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What are the differences between translation and localization?

Reaching more markets usually requires adapting your app to the users there. While it’s true that today mobile users usually know English, studies show most still prefer to use their local language for their devices and applications. The obvious solution that comes to mind might be translation, but that’s not enough!


Odds are you’ve used google translate on more than one occasion, while it’s definitely a popular tool it’s often not enough for business uses and most opt for either professional translation tools or simply the services of a translator. For applications however neither is the optimal way of doing things.


Localization or as it’s called in the business l10n is a process of not only translating everything to the local language but also adopting everything to the local customs. What exactly does that mean? To put it simply, localization is translation and then some: tailoring everything to the specific customs, tastes and preferences of a given culture and language. This is especially true for software where it extends to UX/UI as well. The purpose is to make the user feel right at home as if they were using a local app from that region.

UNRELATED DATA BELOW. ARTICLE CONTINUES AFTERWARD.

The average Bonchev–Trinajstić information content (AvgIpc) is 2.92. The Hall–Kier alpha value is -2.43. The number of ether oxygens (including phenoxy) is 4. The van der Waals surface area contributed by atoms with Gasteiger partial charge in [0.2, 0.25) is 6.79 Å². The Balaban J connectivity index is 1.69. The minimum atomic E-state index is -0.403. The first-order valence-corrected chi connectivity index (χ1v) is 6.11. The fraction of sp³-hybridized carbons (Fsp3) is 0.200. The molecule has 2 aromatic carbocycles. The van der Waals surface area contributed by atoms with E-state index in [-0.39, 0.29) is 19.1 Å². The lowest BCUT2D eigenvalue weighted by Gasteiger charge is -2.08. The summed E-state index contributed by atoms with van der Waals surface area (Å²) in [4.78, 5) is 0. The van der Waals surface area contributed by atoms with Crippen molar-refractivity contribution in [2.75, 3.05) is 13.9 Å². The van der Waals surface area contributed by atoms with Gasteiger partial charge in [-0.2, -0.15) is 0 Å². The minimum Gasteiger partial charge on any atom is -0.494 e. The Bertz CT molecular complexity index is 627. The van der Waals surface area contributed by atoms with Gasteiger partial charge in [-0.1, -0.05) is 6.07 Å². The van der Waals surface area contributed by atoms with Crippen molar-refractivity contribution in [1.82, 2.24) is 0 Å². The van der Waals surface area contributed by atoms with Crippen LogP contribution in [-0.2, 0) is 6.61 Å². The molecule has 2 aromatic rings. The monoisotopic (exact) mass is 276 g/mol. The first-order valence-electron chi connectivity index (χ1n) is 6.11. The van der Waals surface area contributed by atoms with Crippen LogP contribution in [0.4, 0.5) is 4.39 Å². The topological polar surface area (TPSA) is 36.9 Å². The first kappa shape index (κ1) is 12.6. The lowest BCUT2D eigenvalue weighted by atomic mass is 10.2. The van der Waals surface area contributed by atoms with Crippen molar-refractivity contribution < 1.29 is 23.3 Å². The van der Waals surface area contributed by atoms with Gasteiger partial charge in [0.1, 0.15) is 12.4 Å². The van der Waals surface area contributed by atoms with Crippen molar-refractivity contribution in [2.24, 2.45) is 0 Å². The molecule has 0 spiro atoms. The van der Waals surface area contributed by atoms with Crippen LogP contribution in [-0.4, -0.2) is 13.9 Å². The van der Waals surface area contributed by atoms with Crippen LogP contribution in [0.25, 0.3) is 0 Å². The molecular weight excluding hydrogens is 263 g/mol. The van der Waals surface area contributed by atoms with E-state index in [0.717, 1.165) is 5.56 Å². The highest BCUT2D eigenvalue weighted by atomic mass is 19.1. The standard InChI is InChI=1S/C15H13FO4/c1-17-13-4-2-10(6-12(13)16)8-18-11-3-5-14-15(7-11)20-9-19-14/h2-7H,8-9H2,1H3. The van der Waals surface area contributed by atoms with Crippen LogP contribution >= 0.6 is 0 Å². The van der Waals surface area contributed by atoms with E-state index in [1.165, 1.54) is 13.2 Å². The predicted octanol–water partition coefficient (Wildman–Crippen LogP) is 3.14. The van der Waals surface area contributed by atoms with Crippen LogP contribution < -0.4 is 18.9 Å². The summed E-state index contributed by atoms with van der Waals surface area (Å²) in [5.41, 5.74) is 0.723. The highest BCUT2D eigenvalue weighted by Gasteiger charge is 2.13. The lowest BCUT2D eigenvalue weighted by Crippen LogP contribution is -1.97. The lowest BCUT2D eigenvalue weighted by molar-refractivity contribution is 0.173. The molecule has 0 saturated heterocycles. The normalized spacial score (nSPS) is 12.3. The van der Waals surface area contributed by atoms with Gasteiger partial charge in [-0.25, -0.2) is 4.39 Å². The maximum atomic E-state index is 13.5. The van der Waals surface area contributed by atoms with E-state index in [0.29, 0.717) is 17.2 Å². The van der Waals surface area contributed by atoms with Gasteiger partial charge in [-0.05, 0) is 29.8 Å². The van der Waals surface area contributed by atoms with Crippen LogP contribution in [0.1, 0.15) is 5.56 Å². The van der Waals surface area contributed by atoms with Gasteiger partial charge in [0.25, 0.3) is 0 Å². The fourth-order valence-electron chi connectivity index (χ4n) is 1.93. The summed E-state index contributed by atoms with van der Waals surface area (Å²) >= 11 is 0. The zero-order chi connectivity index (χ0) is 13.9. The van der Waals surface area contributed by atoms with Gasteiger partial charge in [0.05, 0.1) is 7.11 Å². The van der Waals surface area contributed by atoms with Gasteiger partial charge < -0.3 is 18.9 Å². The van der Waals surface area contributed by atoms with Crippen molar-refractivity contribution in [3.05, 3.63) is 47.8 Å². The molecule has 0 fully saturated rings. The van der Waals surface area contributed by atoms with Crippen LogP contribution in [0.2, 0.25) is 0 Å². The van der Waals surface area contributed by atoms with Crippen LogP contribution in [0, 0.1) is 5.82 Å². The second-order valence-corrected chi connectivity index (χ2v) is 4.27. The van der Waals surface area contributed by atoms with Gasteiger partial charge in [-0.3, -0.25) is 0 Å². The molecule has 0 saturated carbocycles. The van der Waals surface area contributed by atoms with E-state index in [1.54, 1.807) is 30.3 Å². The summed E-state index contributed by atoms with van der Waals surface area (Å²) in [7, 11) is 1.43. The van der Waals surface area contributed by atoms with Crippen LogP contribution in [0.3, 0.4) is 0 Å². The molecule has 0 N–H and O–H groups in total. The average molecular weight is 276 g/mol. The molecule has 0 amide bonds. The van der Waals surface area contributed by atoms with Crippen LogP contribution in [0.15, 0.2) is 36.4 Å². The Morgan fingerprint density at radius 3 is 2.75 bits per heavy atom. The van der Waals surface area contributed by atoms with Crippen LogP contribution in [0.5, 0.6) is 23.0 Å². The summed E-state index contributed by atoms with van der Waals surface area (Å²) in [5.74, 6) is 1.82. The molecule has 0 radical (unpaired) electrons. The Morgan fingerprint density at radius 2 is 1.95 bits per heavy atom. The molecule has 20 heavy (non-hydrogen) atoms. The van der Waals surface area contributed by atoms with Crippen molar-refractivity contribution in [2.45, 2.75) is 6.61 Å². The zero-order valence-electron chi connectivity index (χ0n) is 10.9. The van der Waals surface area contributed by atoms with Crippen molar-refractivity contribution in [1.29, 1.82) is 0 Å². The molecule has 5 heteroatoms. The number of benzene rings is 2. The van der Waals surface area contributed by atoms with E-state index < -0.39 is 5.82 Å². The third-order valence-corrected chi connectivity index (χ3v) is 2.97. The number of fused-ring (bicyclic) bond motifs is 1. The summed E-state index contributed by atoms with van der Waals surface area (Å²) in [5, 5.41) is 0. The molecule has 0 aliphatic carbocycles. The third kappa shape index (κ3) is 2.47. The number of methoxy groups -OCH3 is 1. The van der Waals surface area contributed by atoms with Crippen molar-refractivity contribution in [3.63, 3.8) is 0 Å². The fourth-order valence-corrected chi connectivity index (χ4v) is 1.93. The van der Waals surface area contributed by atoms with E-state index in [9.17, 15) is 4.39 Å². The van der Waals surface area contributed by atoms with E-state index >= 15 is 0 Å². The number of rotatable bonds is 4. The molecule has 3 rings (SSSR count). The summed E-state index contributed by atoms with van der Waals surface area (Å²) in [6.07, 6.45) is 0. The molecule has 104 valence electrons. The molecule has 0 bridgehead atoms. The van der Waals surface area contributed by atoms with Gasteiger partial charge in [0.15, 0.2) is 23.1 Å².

Why is localization necessary?

To look at a simple use case for localization we can compare even countries using the same language like English. The US uses a 12-hour clock and the imperial system instead of metric (pounds, ounces, feet, miles, fahrenheit instead of celsius etc.) additionally you have different spelling (localisation for British English, localization for US, armour and armor and many others) and completely different words (lift/elevator and such) and idioms. Often the same word can have a completely different meaning depending on the region.

For a few examples football in the US means NFL and soccer in most other countries, the first floor is the ground floor in the US and the first floor above ground level in the UK and most importantly pants are trousers in the US and underwear in the UK. The same is obviously even more true for different languages where the text length might be completely different, the font size might look bad with the particular alphabet or the UI can become less readable. Basically every localization requires a number of solutions and tweaks to keep everything smooth for every language.

In short the benefits of localization are numerous and by catering to local needs you can:

  • reach new markets effectively by providing the same user experience as local apps
  • communicate with users who would otherwise wither face a language barrier of be forced to use a language contrary to their preferences
  • avoid misconceptions and faux pas related to specific customs and particularities of different languages and cultures
  • optimize your product to fit locally used search terms and keywords
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